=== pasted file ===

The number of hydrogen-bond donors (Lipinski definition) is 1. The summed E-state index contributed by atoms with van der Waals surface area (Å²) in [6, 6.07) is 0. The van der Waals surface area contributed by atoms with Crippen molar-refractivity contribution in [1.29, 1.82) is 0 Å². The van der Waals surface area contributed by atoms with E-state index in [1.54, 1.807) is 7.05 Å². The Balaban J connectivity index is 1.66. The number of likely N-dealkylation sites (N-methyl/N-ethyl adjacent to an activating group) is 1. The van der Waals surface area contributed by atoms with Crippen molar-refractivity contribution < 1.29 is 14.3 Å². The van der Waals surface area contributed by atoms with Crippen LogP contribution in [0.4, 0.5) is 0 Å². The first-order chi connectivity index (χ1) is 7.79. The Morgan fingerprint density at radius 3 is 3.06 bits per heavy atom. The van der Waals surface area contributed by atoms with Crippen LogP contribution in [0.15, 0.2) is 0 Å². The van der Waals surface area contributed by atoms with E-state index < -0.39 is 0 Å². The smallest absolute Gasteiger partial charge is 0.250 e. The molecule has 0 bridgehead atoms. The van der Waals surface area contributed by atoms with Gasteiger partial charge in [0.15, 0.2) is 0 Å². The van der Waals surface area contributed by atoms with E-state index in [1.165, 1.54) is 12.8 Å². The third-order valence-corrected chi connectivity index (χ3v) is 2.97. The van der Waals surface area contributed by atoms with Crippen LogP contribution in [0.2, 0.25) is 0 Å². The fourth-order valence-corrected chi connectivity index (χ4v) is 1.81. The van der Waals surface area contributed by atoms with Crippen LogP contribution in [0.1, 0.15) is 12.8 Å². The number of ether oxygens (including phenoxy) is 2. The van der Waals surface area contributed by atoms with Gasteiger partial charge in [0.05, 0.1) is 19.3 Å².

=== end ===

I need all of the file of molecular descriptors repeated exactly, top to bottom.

The number of hydrogen-bond donors (Lipinski definition) is 1. The summed E-state index contributed by atoms with van der Waals surface area (Å²) in [6, 6.07) is 0. The van der Waals surface area contributed by atoms with Crippen molar-refractivity contribution in [1.29, 1.82) is 0 Å². The van der Waals surface area contributed by atoms with E-state index in [1.54, 1.807) is 7.05 Å². The Balaban J connectivity index is 1.66. The number of likely N-dealkylation sites (N-methyl/N-ethyl adjacent to an activating group) is 1. The van der Waals surface area contributed by atoms with Crippen molar-refractivity contribution < 1.29 is 14.3 Å². The van der Waals surface area contributed by atoms with Crippen LogP contribution in [0.4, 0.5) is 0 Å². The first-order chi connectivity index (χ1) is 7.79. The Morgan fingerprint density at radius 3 is 3.06 bits per heavy atom. The van der Waals surface area contributed by atoms with Crippen LogP contribution in [0.15, 0.2) is 0 Å². The van der Waals surface area contributed by atoms with E-state index < -0.39 is 0 Å². The smallest absolute Gasteiger partial charge is 0.250 e. The molecule has 0 bridgehead atoms. The van der Waals surface area contributed by atoms with Gasteiger partial charge in [0.15, 0.2) is 0 Å². The van der Waals surface area contributed by atoms with E-state index in [1.165, 1.54) is 12.8 Å². The third-order valence-corrected chi connectivity index (χ3v) is 2.97. The van der Waals surface area contributed by atoms with Crippen LogP contribution in [0.2, 0.25) is 0 Å². The fourth-order valence-corrected chi connectivity index (χ4v) is 1.81. The van der Waals surface area contributed by atoms with Crippen LogP contribution in [0.1, 0.15) is 12.8 Å². The number of ether oxygens (including phenoxy) is 2. The van der Waals surface area contributed by atoms with Gasteiger partial charge in [0.05, 0.1) is 19.3 Å².